AMES, Iowa – Hydraulic equipment in two civil engineering labs recently pushed and pulled at test sections of a new kind of wind turbine tower, simulating the heavy, twisting loads that towers have to withstand.
Members of the Order of the Knoll got to talk with students and check out Team PrISUm’s solar car on Friday, October 4, during an ISU Foundation event. The team talked about the potential of solar power as an alternative to non-renewable fuel sources and showed guests the ins and outs of the car.
Iowa’s three Regents universities are making faculty hires, launching studies, partnering with community colleges and building industry partnerships – all in a $22 million effort to boost the state’s research capacity in renewable energy and energy utilization. The benefits to Iowa could be many: research grants, new technologies, startup companies, educational opportunities and workforce improvements …Continue reading “Iowa EPSCoR builds state’s research capacity in renewable energy and energy use”
A national panel led by Iowa State University engineers is launching an effort to research and develop technologies that capture, use and sequester carbon while enhancing food production, ecosystems, economic development and national security. The 33-member National Panel for a Carbon Negative Economy recently met for the first time in Chicago. Participants represented universities, companies, federal agencies …Continue reading “Iowa State engineers establish national panel to advance a carbon negative economy”
Prototypes of the biofuels refinery of the future sit in a 19,000-square-foot complex on the Iowa State Research Farm west of Ames. Two experimental plants, whose network of pipes and containers looks to the lay person like a microbrewery on steroids, produce oil from biomass such as corn stover, switchgrass, miscanthus, wood chips and algae.
Public debate and bureaucracy are bogging down the development of nuclear energy and putting the United States at a disadvantage compared with other countries, an Iowa State University professor and nuclear energy expert says. IMSE Professor Carolyn Heising was practically raised at the knee of the development of the nuclear U.S. Navy. Her father was …Continue reading “Heising remains a supporter of nuclear energy”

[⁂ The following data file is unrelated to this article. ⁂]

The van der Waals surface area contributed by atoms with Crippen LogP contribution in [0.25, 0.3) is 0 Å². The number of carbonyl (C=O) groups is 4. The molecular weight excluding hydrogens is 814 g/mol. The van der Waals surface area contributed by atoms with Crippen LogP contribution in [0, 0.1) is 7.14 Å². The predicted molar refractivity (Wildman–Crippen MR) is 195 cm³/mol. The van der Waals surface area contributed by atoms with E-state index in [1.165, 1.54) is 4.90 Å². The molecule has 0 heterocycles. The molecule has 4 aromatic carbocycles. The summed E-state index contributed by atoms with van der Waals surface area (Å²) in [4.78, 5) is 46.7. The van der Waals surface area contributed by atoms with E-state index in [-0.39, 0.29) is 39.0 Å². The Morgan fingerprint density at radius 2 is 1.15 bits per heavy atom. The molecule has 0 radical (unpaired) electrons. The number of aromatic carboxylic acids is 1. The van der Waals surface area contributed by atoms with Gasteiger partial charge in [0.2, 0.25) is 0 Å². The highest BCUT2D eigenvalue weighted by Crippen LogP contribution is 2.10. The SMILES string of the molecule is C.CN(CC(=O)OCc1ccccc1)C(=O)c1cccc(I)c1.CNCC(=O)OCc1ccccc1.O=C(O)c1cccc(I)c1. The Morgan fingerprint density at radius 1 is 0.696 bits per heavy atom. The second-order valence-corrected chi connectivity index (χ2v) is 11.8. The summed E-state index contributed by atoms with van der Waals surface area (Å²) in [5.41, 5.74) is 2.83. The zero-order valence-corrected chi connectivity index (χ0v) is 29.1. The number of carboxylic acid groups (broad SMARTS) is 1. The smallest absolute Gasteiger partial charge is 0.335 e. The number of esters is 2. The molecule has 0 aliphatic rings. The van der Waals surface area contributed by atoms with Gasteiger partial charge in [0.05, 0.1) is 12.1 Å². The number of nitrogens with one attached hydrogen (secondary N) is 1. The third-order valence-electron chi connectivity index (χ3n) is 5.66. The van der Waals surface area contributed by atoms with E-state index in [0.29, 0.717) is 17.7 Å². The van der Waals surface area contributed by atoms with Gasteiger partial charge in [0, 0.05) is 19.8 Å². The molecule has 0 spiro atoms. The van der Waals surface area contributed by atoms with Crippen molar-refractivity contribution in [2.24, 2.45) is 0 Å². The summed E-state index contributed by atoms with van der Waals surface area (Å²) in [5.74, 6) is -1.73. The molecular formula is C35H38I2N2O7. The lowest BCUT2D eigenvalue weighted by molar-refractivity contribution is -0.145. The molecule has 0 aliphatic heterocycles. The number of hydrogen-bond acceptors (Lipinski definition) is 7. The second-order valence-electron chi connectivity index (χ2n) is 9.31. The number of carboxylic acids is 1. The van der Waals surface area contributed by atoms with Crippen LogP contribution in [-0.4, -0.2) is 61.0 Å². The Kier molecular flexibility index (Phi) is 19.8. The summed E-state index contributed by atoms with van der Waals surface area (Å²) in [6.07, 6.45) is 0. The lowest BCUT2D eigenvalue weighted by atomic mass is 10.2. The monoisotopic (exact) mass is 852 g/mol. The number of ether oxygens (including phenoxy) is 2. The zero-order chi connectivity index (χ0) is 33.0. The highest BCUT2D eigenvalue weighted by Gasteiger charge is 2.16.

As wind energy becomes an increasingly promising renewable energy source, research in the area continues to pick up at Iowa State. Undergraduate students interested in the growing field now have a way to get more involved through the newly established Wind Energy Science, Engineering, and Policy (WESEP) program. WESEP is a National Science Foundation (NSF) …Continue reading “New wind energy research opportunity for undergraduates”
An engineering professor’s plan to introduce ferroelectrics into the organic layers used to fabricate polymer solar cells may be the ingredient that could make the technology available to consumers in the very near future. Assistant Professor of Electrical and Computer Engineering Sumit Chaudhary says ferroelectric materials, which act like dipoles with a positive and negative …Continue reading “Chaudhary’s quest to improve organic solar cell efficiency gains traction with new approach and funding”
Understanding the details of non-equilibrium gas-phase chemistry in novel combustion and plasma systems is important for meeting current and future challenges in clean energy technologies. Terry Meyer, an assistant professor of mechanical engineering, is planning to study these details with a new laser diagnostic tool that has the potential to extract key information under reacting …Continue reading “Diagnostics at the heart of clean energy technologies”
In an Iowa State Daily article that discusses the possibility of a new DuPont and Danisco cellulosic ethanol plant in Iowa, Robert Brown explains the difference in ethanol production processes. “What we call corn ethanol is produced from the corn grain, which is a starch material,” Brown said. “That is how we currently produce it …Continue reading “Brown weighs in on ethanol plant debate”
The dream of developing a mass-marketable hydrogen-powered vehicle has eluded automotive designers for decades. But the work of Vitalij Pecharsky, senior scientist at the U.S. Department of Energy’s Ames Laboratory, may someday make it a reality. Since 2005, Pecharsky, also a distinguished professor of materials science and engineering at Iowa State, has been researching hydrogen-rich …Continue reading “MSE professor investigates complex metal hydride potential for hydrogen storage”
Researchers from Iowa State University and the Ames Laboratory have developed a process capable of producing a thin and uniform light-absorbing layer on textured substrates that improves the efficiency of polymer solar cells by increasing light absorption. “Our technology efficiently utilizes the light trapping scheme,” said Sumit Chaudhary, an Iowa State assistant professor of electrical …Continue reading “Chaudhary fabricates more efficient polymer solar cells”